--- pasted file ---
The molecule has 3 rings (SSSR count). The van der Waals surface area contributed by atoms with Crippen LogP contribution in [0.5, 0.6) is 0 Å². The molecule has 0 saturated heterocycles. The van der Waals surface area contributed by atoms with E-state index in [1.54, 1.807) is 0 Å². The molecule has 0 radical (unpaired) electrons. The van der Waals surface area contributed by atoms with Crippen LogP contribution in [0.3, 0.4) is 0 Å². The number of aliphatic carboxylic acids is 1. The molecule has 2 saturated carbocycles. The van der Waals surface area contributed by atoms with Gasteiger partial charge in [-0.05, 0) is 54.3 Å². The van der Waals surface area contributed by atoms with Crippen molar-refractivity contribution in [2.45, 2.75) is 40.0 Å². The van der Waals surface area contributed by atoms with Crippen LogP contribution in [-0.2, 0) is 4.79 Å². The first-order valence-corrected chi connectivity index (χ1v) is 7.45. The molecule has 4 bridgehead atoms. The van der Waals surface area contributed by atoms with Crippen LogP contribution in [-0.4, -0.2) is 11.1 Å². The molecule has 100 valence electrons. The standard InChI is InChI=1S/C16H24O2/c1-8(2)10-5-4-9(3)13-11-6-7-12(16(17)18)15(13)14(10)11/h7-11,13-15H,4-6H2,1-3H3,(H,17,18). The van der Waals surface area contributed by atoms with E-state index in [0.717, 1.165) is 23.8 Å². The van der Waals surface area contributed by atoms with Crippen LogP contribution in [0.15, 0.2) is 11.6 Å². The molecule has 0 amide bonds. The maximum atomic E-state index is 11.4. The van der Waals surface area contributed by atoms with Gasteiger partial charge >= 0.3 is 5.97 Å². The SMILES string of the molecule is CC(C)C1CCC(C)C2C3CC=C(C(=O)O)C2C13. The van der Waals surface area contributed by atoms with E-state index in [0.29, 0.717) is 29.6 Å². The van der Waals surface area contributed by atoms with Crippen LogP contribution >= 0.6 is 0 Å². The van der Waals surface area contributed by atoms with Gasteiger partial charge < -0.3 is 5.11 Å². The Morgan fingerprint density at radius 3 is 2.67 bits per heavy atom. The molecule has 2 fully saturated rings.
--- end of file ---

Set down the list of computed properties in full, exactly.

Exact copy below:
The molecule has 3 rings (SSSR count). The van der Waals surface area contributed by atoms with Crippen LogP contribution in [0.5, 0.6) is 0 Å². The molecule has 0 saturated heterocycles. The van der Waals surface area contributed by atoms with E-state index in [1.54, 1.807) is 0 Å². The molecule has 0 radical (unpaired) electrons. The van der Waals surface area contributed by atoms with Crippen LogP contribution in [0.3, 0.4) is 0 Å². The number of aliphatic carboxylic acids is 1. The molecule has 2 saturated carbocycles. The van der Waals surface area contributed by atoms with Gasteiger partial charge in [-0.05, 0) is 54.3 Å². The van der Waals surface area contributed by atoms with Crippen molar-refractivity contribution in [2.45, 2.75) is 40.0 Å². The van der Waals surface area contributed by atoms with Crippen LogP contribution in [-0.2, 0) is 4.79 Å². The first-order valence-corrected chi connectivity index (χ1v) is 7.45. The molecule has 4 bridgehead atoms. The van der Waals surface area contributed by atoms with Crippen LogP contribution in [-0.4, -0.2) is 11.1 Å². The molecule has 100 valence electrons. The standard InChI is InChI=1S/C16H24O2/c1-8(2)10-5-4-9(3)13-11-6-7-12(16(17)18)15(13)14(10)11/h7-11,13-15H,4-6H2,1-3H3,(H,17,18). The van der Waals surface area contributed by atoms with E-state index in [0.717, 1.165) is 23.8 Å². The van der Waals surface area contributed by atoms with Crippen LogP contribution in [0.15, 0.2) is 11.6 Å². The molecule has 0 amide bonds. The maximum atomic E-state index is 11.4. The van der Waals surface area contributed by atoms with Gasteiger partial charge >= 0.3 is 5.97 Å². The SMILES string of the molecule is CC(C)C1CCC(C)C2C3CC=C(C(=O)O)C2C13. The van der Waals surface area contributed by atoms with E-state index in [0.29, 0.717) is 29.6 Å². The van der Waals surface area contributed by atoms with Crippen LogP contribution >= 0.6 is 0 Å². The van der Waals surface area contributed by atoms with Gasteiger partial charge < -0.3 is 5.11 Å². The Morgan fingerprint density at radius 3 is 2.67 bits per heavy atom. The molecule has 2 fully saturated rings.